One of the major consequences of population migration towards urban areas has been the deepening of urban poverty. The proportion of households living in extreme poverty (less than US$ 0.6 per day) has more than doubled between 1995 and 2001, from 11 percent to 25 percent. Households in urban areas hosting IDPs because of kinship obligations have been obliged to share limited resources, stretching coping systems to the limit and pushing many host families into extreme poverty.

    Displaced people have reported indiscriminate violence and cruelty against civilians, including murder, mutilation, abduction, and rape, committed by both UNITA and the FAA. The 2000 MSF report, Angola: Behind the Façade of ‘Normalization’ Manipulation, Violence and Abandoned Populations, describes a FAA practice known as the "Batidas" in the Bié Province arriving troops selected a certain number of villagers to transport food and other commodities looted from the local population. The civilians faced beatings or death for refusing to help.

    Gender-based violence (GBV) is reportedly common among the IDP population, including children, perpetrated by both UNITA and FAA military personnel and civilians. Incidents of both women and men IDPs forced to have sex against their will are reported. Domestic violence is reportedly a problem, as is violence perpetrated by civilian strangers and armed personnel. Consistent reports indicated a sharp increase in GBV when there is an influx of armed personnel or close proximity of IDPs to a military base. The government has claimed that FAA troops are reprimanded for any such behavior.

    Forced Displacement for Specific Military Objectives

    Forced displacement has been used as a war tactic by both UNITA and the government to remove populations from a zone controlled by the other side. A displaced woman separated from her family in Moxico Province told the United Nations Office for the Coordination of Humanitarian Affairs (OCHA), "The government forces captured me in the fields and brought me here. I came in a helicopter - I didn't want to leave my home." Punishment and reprisals have allegedly been used against individuals who remain in the zones. Reports indicate that these raids have also used as opportunities to recruit men and abduct girls. Rights groups have condemned the government for using this "scorched earth" policy in Moxico, in the east of the country.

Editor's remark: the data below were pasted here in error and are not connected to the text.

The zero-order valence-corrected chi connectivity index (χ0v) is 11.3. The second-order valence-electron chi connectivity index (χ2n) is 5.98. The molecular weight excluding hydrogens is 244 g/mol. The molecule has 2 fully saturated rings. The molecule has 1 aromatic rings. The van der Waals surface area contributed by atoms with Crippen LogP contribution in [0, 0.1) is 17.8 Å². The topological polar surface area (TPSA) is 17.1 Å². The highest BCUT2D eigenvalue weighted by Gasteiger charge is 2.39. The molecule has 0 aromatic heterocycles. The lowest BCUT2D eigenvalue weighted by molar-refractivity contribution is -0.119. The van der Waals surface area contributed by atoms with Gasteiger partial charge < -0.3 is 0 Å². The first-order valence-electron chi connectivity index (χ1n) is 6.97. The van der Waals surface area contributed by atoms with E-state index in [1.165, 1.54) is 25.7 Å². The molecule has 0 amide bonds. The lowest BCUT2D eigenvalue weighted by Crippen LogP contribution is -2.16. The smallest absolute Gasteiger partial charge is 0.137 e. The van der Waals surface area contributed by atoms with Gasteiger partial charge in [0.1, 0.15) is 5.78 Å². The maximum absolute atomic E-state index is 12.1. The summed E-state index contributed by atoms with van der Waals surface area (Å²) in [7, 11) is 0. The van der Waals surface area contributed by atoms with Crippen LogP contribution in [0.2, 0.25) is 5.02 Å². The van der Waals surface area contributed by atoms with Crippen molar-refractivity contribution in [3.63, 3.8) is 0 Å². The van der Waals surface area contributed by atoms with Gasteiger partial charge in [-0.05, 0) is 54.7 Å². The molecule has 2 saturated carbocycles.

Adults and children have also given testimonies relating to such policies, some describing having been "rescued" by the FAA from imminent starvation. They describe FAA military personnel as having shared rations with civilians in the bush. Unconfirmed reports from humanitarian agencies working on the front lines describe FAA screening efforts to identify the most severely malnourished and evacuate them by helicopter for immediate treatment.

    In January 2002, 5,600 IDPs, mostly women, children and elderly, arrived in the city of Luena, primarily from conflict areas in Moxico. Government helicopters flew in approximately 90 percent of the new arrivals. IDPs arriving in Luena are often in critical condition, with children severely and moderately malnourished due to the reportedly harsh conditions in the UNITA-held areas. Unfortunately, in Luena, there are inadequate services including water, sanitation and shelter for the new arrivals. Approximately 8,000 IDPs, including many new arrivals, settled in Mauchimbo IDP camp outside of Luena. Adequate shelter, clothing, blankets and other essential items are unavailable for 80 percent of the Mauchimbo population. An estimated 60,000 new IDPs are expected to arrive in Luena between February and June 2002.


    In November 2001, an influx of 8,000 new Angolan refugees settled in Zambia. The majority of these were women and children, who arrived with no food and in poor health. Most NGOs, UN representatives, refugees and others acknowledge that GBV is a problem in Angolan refugee settings. However, detailed statistics are not available as it is a topic most people are reluctant to discuss.

    The Mayukwayukwa refugee camp, located in western Zambia, has a population of 14,000, most of whom are Angolans. Some refugees arriving at Nangweshi camp are now being relocated to Mayukwayukwa. Reports confirm that many women and children are coming into Mayukwayukwa on their own because the males in their families are away fighting or were killed in the war, making the population particularly vulnerable to abuse. Some unaccompanied children who arrive in the camp are taken to orphanages, while others are integrated into camp life.


    Angola is ranked among the top three countries in the world contaminated by landmines. Although the exact number of landmines and unexploded ordnance (UXOs) is unknown, estimates range from 2 to 7 million scattered throughout the country. Both the FAA and Unita have been known to lay mines. Angola signed the Mine Ban Treaty in 1997, but has yet to ratify or implement it. (The parliament took action to approve ratification in June 2000, but has not moved to make final ratification official).